STANDS Britain where it did? Obviously not; in this election year, the very idea of Britishness is being questioned with a rare intensity.
The History Boys
King’s Theatre, Edinburgh
Star rating ****
The King’s speech
Theatre Royal, Glasgow
Star rating ****
This week in Scotland, though, there’s a chance to see two big plays of recent years that at least encourage us to reflect on deep questions about the culture and history of the state we live in.
Staged this time round by ambitious young touring company Sell A Door, Alan Bennett’s fine 2004 play The History Boys is set in a single classroom in a Sheffield boys’ grammar school during the 1980s. The central character is Hector, a 60-year-old English teacher whose methods are unconventional in more ways than one. He not only teaches the boys whatever comes into his well-furnished head, with a blithe disregard for exams; he also likes to get a little too close to his pupils, particularly on the pillion of his elderly motorbike.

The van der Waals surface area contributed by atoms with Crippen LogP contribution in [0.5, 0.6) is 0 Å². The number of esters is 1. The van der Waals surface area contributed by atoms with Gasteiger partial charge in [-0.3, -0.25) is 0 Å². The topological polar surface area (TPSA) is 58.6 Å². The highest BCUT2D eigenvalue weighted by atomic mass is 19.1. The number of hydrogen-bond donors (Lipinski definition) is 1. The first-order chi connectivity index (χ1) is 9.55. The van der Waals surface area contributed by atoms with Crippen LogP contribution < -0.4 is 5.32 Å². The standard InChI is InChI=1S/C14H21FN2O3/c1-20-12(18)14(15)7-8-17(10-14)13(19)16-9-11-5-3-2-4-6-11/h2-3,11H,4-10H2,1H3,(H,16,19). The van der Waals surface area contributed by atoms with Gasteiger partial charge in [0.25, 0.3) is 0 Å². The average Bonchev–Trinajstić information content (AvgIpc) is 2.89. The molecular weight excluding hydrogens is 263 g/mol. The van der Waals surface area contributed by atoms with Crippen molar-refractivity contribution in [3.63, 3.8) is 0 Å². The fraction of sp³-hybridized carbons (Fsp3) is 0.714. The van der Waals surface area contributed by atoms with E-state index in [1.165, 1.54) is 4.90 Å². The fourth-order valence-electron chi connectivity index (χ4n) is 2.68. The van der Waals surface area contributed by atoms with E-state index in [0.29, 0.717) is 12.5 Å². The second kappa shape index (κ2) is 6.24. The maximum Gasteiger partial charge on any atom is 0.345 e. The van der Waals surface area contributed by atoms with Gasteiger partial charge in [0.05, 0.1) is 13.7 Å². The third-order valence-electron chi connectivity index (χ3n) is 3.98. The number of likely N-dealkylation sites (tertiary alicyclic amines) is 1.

There’s always something slightly too idealised about Bennett’s portrayal of these boys, a dazzlingly bright bunch who understand Hector’s weakness, and simply forgive it. Yet Kate Saxon’s vivid production – with an excellent cast of 12, led by a Richard Hope as Hector – does full justice to the play; and to the sheer elegiac power of Bennett’s portrayal of a civilisation whose ability to transmit its best thoughts is finally threatened by its own hidden history of sexual unhappiness, dishonesty, and abuse.
The King’s Speech, by contrast – famous from the 2010 film – is an idealised constitutional romance of a tale, in which an ailing monarchy, with a feckless heir about to abdicate, a growing threat of Nazism in Europe, and a bullying king who has reduced his younger son to a stammering wreck, somehow rediscovers its strength and destiny through a revived connection with the people, represented by the growing, unlikely friendship between the stammering new king, George, and irreverent Australian speech therapist Lionel Logue.
If the play presents a romantic view of a key moment in British history, though, it does it with plenty of irreverent wit, sharp observation and well-founded historical research; and Roxana Silbert’s graceful, beautifully choreographed touring production highlights all of these brisk, satirical qualities in the play.
Raymond Coulthard is grumpy but poignant as Bertie, Jason Donovan utterly delightful as the shabby, irrepressible Logue; and you can catch the play in Edinburgh in May, as it continues its UK tour.
Seen on 16.03.15 and 17.03.15
• Final performances today. The King’s Speech is also at the King’s Theatre, Edinburgh, 18-23 May.